Later in the day, I had a few meetings back to back. First up was a team meeting where I presented the latest designs for an upcoming feature. Luckily now, when presenting or sharing Chrome windows, Chrome mutes all notifications, so there’ll be less distraction. When done, they unmute. This new feature makes me laugh out loud, because it brings back a memory from years ago when I was presenting and a news notification for “Cougar Sighting on Campus!” leapt onto my screen and completely distracted me and the audience. True story!
Later, I moved to the patio to enjoy the sun, check my plants for aphids and finish up some remaining bits of work.
Sitting in my patio chair, using battery power, Chrome is still zipping right along with my tasks and I work longer without feeling my laptop get too hot. This is because recent performance improvements have decreased Chrome CPU usage, which often means more battery life, less fan noise and less heat. Chrome now reclaims up to 100MB per tab, which is more than 20% on some popular sites.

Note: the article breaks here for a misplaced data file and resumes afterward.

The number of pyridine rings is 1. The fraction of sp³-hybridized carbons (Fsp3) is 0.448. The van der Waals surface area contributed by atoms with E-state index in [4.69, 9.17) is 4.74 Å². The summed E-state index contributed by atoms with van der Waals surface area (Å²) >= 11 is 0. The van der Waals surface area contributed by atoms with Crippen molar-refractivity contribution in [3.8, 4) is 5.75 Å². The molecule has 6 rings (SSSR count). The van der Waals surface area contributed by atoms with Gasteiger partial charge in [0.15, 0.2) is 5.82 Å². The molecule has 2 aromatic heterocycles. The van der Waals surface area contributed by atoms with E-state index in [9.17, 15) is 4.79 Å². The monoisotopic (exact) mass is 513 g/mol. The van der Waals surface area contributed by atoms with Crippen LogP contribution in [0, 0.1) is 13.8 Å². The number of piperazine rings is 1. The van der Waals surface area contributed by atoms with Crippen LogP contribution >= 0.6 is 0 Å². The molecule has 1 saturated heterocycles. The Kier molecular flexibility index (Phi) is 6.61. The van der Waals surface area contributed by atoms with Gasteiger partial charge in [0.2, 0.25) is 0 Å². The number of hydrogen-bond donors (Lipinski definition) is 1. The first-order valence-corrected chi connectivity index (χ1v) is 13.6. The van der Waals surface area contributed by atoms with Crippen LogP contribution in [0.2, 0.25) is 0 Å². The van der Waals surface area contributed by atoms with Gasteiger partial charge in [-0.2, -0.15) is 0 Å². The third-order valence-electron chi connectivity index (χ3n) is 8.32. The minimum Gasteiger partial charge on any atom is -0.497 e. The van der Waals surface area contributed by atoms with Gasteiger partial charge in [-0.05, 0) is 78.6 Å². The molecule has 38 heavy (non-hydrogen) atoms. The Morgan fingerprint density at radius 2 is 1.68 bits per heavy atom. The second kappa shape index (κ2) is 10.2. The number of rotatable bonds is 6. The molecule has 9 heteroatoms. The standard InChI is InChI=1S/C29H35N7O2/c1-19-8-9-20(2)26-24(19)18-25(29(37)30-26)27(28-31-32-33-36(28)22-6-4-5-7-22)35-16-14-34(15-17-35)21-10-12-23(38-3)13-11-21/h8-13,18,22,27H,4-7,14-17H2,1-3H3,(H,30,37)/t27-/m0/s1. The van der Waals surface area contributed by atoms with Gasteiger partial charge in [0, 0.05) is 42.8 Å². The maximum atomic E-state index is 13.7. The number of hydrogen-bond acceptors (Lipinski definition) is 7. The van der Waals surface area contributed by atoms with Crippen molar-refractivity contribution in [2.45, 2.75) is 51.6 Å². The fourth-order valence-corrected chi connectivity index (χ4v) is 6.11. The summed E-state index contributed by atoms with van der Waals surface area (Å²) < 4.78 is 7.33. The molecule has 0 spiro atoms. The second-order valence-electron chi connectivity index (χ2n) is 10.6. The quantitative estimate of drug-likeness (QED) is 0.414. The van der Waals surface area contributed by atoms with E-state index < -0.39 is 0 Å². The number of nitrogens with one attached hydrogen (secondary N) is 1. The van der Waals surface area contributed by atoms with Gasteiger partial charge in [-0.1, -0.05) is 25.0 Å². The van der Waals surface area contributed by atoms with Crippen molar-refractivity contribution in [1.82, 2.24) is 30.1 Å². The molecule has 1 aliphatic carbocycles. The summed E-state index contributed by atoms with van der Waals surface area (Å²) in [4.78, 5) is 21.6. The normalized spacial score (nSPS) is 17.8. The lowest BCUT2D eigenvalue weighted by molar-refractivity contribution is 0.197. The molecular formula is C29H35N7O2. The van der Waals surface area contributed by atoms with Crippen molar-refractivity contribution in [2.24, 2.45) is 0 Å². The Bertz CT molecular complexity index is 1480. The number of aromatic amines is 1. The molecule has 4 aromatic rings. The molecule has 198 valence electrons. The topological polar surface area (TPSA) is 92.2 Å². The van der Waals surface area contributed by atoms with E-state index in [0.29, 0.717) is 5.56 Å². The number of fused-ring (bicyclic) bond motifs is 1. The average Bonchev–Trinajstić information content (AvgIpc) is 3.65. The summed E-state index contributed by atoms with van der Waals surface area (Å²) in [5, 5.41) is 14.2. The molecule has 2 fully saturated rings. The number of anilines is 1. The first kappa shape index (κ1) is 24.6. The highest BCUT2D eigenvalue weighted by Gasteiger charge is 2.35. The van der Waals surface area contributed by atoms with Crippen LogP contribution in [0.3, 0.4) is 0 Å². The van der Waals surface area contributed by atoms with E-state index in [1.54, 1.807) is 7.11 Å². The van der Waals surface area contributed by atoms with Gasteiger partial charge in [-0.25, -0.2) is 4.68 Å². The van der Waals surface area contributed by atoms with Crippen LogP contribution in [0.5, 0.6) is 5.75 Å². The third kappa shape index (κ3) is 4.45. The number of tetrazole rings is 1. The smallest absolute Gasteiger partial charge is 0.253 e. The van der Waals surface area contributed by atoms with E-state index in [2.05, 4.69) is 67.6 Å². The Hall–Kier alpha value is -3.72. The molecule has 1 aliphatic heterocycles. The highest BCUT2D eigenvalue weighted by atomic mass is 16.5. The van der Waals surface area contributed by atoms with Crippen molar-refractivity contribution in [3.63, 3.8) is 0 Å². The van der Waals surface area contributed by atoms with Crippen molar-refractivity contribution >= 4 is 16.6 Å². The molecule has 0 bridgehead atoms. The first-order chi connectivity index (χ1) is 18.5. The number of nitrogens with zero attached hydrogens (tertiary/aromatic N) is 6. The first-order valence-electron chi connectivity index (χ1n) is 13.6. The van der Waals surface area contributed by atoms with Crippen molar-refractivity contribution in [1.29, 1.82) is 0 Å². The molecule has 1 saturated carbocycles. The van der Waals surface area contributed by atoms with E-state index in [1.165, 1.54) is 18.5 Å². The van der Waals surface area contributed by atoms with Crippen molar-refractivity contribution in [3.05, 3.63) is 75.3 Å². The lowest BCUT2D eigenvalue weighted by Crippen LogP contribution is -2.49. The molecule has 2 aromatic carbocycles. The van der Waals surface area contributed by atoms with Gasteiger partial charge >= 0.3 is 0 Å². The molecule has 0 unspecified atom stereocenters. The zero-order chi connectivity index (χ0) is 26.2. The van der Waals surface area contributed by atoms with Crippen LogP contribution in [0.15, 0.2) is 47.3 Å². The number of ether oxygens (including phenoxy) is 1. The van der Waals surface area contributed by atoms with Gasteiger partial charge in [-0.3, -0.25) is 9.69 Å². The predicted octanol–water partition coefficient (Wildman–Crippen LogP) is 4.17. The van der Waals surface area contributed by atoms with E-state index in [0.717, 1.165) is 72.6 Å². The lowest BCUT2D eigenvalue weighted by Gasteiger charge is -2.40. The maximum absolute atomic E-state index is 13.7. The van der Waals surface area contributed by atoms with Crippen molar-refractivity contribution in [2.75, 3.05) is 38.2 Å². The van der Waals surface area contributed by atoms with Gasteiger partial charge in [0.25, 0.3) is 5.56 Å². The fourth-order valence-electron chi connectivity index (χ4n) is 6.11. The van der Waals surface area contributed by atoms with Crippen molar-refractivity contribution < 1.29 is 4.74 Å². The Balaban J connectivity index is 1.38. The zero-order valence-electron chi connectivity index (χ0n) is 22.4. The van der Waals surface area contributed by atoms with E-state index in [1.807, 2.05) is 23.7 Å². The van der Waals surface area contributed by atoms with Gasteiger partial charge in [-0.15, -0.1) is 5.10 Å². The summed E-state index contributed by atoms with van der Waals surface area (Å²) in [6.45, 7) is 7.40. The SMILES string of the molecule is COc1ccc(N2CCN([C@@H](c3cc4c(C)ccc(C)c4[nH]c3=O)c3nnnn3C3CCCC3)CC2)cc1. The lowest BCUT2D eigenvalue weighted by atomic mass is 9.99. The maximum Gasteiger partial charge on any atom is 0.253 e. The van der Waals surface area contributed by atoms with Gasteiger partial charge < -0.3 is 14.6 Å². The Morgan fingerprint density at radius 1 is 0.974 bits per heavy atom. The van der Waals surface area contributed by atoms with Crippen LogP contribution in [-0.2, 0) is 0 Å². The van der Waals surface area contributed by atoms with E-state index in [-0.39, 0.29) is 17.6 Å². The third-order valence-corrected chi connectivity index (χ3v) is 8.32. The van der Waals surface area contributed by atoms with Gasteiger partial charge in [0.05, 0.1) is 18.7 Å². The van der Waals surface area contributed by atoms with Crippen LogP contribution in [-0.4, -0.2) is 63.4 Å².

Getting a bit nerdy with some new data: for Mac, we’re seeing up to 65% improvement in Energy Impact when active tabs are prioritized over tabs you aren’t using. This means up to 35% reduction in CPU usage and up to 1.25 more hours of battery life, with similar results on Windows, Chrome OS and Linux. And on Android, Chrome starts up 13% faster even with lots of tabs open.
Last but not least, we’re soon launching tab freezing for collapsed groups. This means when groups are collapsed (and tabs are hidden), the tabs inside use less memory and CPU, making your computer quicker. And right now, I have 11 groups collapsed with 64 tabs inside, so that’s awesome . This feature is coming soon to beta.
If you want to learn more about our work to improve Chrome’s performance, check out our series, The Fast and the Curious, on the Chromium blog.